Massage & Bodywork

March/April 2013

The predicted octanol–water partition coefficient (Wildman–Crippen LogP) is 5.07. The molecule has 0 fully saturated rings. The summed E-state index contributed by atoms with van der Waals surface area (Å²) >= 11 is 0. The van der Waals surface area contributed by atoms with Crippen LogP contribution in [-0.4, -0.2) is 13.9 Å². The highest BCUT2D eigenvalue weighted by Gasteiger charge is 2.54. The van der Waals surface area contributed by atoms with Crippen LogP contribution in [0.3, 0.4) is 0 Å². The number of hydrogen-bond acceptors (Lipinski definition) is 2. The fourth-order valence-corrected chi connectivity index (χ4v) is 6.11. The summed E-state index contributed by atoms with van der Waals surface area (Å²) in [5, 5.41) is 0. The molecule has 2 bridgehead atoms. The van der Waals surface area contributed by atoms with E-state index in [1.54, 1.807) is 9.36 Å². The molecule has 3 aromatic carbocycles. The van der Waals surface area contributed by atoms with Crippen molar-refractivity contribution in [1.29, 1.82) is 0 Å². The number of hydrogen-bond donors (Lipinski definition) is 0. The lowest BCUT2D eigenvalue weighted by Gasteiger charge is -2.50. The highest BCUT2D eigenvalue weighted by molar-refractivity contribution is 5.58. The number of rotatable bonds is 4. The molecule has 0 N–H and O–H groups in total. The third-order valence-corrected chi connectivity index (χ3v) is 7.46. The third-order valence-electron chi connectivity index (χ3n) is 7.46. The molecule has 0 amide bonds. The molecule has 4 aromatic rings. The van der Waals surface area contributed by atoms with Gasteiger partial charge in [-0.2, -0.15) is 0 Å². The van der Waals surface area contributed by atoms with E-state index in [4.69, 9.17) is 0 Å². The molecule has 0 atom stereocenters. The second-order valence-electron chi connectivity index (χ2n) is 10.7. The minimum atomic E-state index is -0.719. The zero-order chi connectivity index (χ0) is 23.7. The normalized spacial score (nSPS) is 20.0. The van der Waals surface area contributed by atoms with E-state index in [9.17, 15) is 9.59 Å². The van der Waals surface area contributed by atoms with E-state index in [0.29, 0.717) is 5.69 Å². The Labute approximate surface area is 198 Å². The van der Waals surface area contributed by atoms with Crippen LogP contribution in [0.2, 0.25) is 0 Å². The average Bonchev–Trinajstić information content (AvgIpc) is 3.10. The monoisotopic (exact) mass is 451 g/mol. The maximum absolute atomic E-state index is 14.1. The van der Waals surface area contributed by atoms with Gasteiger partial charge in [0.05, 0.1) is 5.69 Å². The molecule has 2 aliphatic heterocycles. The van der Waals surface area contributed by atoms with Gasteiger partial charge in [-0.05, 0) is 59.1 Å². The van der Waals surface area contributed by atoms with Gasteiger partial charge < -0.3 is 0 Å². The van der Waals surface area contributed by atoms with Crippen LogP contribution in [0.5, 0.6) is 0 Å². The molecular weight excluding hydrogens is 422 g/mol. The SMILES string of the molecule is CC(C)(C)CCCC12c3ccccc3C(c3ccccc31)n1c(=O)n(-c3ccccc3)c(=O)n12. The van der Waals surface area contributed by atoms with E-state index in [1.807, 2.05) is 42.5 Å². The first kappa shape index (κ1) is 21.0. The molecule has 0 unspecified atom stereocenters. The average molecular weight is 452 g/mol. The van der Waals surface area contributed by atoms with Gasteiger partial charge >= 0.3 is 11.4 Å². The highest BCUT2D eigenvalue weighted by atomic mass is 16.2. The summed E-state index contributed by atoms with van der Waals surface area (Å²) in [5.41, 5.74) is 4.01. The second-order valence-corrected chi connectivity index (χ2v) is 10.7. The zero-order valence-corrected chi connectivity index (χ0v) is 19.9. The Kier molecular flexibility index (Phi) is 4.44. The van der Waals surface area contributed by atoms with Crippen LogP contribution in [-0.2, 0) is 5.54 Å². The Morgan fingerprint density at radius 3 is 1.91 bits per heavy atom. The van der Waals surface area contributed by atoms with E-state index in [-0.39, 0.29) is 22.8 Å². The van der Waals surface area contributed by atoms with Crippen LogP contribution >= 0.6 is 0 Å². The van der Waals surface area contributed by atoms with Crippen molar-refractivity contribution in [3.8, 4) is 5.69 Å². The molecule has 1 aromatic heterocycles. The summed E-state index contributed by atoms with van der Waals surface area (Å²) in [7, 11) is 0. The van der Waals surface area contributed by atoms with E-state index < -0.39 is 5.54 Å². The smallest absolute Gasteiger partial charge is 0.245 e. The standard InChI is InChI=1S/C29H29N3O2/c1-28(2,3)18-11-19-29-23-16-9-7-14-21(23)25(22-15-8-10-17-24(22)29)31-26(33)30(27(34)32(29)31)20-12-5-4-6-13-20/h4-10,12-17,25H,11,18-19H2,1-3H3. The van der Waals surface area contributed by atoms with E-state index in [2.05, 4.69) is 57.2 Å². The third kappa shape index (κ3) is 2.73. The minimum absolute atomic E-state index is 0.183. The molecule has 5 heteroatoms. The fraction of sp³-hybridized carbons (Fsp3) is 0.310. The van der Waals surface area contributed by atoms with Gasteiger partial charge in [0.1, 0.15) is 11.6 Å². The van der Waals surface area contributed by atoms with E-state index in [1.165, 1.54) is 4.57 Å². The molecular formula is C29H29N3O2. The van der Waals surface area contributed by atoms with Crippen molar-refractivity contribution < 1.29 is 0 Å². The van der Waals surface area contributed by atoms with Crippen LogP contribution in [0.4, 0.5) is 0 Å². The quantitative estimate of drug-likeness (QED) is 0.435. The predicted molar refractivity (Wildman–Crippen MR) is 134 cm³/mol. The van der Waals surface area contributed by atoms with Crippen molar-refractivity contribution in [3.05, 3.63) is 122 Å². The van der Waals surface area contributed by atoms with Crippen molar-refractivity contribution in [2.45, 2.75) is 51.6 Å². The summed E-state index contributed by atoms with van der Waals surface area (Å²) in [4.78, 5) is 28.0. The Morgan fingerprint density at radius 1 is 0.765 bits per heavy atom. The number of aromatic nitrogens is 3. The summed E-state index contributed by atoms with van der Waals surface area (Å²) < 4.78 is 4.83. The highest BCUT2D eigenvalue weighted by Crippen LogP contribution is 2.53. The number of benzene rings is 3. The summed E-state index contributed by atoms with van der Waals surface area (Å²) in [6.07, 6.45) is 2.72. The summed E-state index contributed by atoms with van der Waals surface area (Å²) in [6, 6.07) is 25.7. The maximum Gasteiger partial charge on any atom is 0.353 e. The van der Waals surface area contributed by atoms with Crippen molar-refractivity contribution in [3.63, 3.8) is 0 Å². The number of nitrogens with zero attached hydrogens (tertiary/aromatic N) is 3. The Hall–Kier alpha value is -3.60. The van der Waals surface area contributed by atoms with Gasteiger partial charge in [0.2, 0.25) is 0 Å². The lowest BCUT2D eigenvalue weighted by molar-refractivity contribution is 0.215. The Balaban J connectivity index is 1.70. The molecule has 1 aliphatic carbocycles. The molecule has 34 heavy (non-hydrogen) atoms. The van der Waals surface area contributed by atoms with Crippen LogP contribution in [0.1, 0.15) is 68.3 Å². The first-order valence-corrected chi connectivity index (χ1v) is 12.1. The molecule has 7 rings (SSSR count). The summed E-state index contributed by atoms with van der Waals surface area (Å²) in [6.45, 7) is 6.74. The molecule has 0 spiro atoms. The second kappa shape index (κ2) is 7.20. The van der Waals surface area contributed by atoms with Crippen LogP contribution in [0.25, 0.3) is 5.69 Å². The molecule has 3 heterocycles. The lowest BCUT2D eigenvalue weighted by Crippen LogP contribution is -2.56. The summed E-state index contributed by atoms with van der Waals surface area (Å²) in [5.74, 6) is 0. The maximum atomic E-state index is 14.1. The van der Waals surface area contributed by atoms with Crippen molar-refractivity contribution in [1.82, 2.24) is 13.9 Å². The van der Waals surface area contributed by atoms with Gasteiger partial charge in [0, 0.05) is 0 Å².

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body-mind mechanics notice your physiological responses as you work. Are you holding your breath or breathing shallowly? Are you using superficial muscle power rather than the whole body and gravity? Are your muscles shaking, and your joints hyperextended and complaining? Are you perspiring from physical exertion? These initial signs will often alert you to strain before fatigue or pain manifest. Be open to amending your goals and techniques. If you fi nd yourself straining, rather than simply pushing harder or altering your posture, figure out a smarter way to work. • Use a different tool. If straining with a broad surface area, use a more compact tool such as an elbow rather than a broad forearm, or a single knuckle rather than a fist. A tool with a smaller surface area requires less effort to accomplish the same amount of pressure. • Gain a mechanical advantage with gravity. If you're straining your shoulder girdle when using extended arms, either shift your position in relationship to the table to better use your body weight or switch to a tool with more leverage (such as an elbow) that allows you to lean in. • Work more slowly. Often, the problem is simply working so fast that your client's tissue doesn't have time to release, and is instead fighting you. When I feel myself straining, or not getting the release I am working for, slowing down and backing off pressure will almost always do the trick. Don't be too attached to outcome. I often remind myself that release of tension is a communal effort. I can open the doors for release, but the client must also be involved. Let the client's bodymind adjust rather than forcing a shift. adjust biomechanical rules to suit your own needs. Don't be afraid to alter one-size-fits-all rules to suit your strengths. If your back is a weak link but your shoulder girdle is strong, you may want to experiment with a slightly higher table so you aren't leaning too far forward into low-back flexion. Conversely, you may want to try a slightly lower table so you can lean in with gravity, instead of muscling with your shoulder girdle. rest! Take a break not only between clients but also during your session to recharge your energy reserves. No session should be entirely composed of intense work. When you feel fatigue or a breakdown of your body mechanics, give yourself and your client a break by moving to lighter and more superficial work, integrating your deep work with surrounding areas. Not only will you recharge, your client can ingrain some of the benefits you have accomplished. In this new paradigm, we need to be aware that our state of mind and cultural perspectives affect how we work, and that we can inadvertently stress ourselves into improper or unsafe body mechanics. Being open to a new or different way of working and contemplating all aspects of body mechanics can bring us to a new level of sophistication in our work. marty morales is a certified rolfer, rolf movement Practitioner, and bodywork instructor. he teaches advanced workshops in his home state of california and internationally, and is the author of Mastering Body Mechanics—A Visual Guide for Bodyworkers (createspace independent Publishing Platform, 2012). for more information, visit energy

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